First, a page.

These water safety ideas for kids also teach toddlers and children to listen to instructions and carefully follow specific rules, a valuable skill to develop both in and out of the water. Swim safety for kids is meant to be fun for adults too, so parents and caregivers go ahead and jump in and enjoy yourselves!

 

Kathleen McMordie is an Infant Aquatic Survival Lead Instructor and water safety specialist located in Katy, Texas. Show owns a full-service aquatic facility, called Texas Swim Academy. Through a variety of programs, Kathleen and her staff of instructors at Texas Swim Academy strive to introduce children to water at an early age through INFANT AQUATICS, and to fully develop their swim stroke abilities through adulthood through STROKE DEVELOPMENT.

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Parent Water Anxiety Shown to Have Effects on Children

Help you child become comfortable in the water by overcoming your own water anxiety!

As a mother of four, I know how important it is for parents to feel comfortable with their children swimming in a pool, lake, or even a bathtub. Water safety should be a priority and individual responsibility for each member of the family throughout the year. You can help your children to be safe in the water by showing your own respect for the water and confidence while swimming. Since many children imitate the behavior of parents and older siblings, make pool time a family affair to encourage safe swimming.

Not comfortable in and around the water? Texas Swim Academy offers a few tips for overcoming adult water anxiety and enjoying regular parent-child swim time:

Surveys suggest that nearly two out of three adults are uncomfortable being in water over their head – if that describes your feelings in the pool, you may be passing on your fears of water to your child. This is a good time to remind parents that a positive attitude is crucial to teaching children swimming skills and water safety.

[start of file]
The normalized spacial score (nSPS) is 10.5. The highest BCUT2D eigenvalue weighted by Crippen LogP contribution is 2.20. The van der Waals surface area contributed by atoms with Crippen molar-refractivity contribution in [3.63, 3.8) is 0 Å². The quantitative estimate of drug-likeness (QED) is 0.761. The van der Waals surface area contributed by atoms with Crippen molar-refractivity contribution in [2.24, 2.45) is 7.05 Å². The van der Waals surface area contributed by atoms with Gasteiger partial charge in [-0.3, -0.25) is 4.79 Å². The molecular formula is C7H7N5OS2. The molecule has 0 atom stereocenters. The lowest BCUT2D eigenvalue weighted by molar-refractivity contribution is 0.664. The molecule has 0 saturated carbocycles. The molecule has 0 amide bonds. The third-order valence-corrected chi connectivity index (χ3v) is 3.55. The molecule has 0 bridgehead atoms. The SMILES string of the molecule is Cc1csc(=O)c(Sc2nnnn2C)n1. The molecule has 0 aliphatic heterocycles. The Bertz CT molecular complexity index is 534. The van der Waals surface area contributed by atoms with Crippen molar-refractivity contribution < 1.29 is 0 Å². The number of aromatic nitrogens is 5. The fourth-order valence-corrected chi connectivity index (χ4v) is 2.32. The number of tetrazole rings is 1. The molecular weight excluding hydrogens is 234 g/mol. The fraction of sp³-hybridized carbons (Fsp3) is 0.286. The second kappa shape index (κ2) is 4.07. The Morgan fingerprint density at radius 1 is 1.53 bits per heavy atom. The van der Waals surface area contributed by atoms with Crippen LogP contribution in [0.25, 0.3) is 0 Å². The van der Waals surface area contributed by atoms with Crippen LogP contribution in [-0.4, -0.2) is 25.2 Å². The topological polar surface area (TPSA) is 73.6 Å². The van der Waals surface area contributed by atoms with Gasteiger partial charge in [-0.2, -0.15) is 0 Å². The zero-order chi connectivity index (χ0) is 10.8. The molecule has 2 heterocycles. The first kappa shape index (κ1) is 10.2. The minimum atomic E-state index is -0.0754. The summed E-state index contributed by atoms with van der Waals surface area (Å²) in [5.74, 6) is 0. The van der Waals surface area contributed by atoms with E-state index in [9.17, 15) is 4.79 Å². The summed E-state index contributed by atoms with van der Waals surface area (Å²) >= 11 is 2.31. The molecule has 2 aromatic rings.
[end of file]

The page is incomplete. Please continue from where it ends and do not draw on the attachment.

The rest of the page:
If you struggle with anxiety in the water here are some steps to increase your comfort and hopefully pass that on to your children:

Familiarize yourself with having your face in the water. This is one we teach to all early swimmers and it builds confidence in adults as well. Stand in the pool, place your hands Parent-Child Swim Benefits | Adult Water Anxietyon the side, and practice taking a breath and putting your face in the water. Goggles may help your confidence, use them if you need to.

Practice submerging yourself. Begin by holding the side of the pool and dunking yourself for a few seconds. Extend your time underwater; work your way up to letting go of the wall and settling on the bottom for a few seconds.

Spend more time underwater. Now that you are comfortable on the bottom, stay down a little longer and look around at the other swimmers. Take your time. Toddlers in our classes, some as young as eighteen-months, will often submerge themselves and look around curiously at what is going on around them. Keep practicing to increase your comfort and the time you can spend underwater.

One more tip: Swim with a friend if you can, even if they just sit poolside and watch.

Remember, successful swimming is not about propulsion: it’s about breath control, balance, and buoyancy. Comfort in the pool is important, as relaxed swimmers make better decisions underwater and are ultimately safer. These are among the most important lessons that can be passed along to your child.

Kathleen McMordie is an Infant Aquatic Survival Master Instructor and water safety specialist located in Katy, Texas. Show owns a full-service aquatic facility, called Texas Swim Academy. Through a variety of programs, Kathleen and her staff of instructors at Texas Swim Academy strive to introduce children to water at an early age through INFANT AQUATICS, and to fully develop their swim stroke abilities through adulthood through STROKE DEVELOPMENT.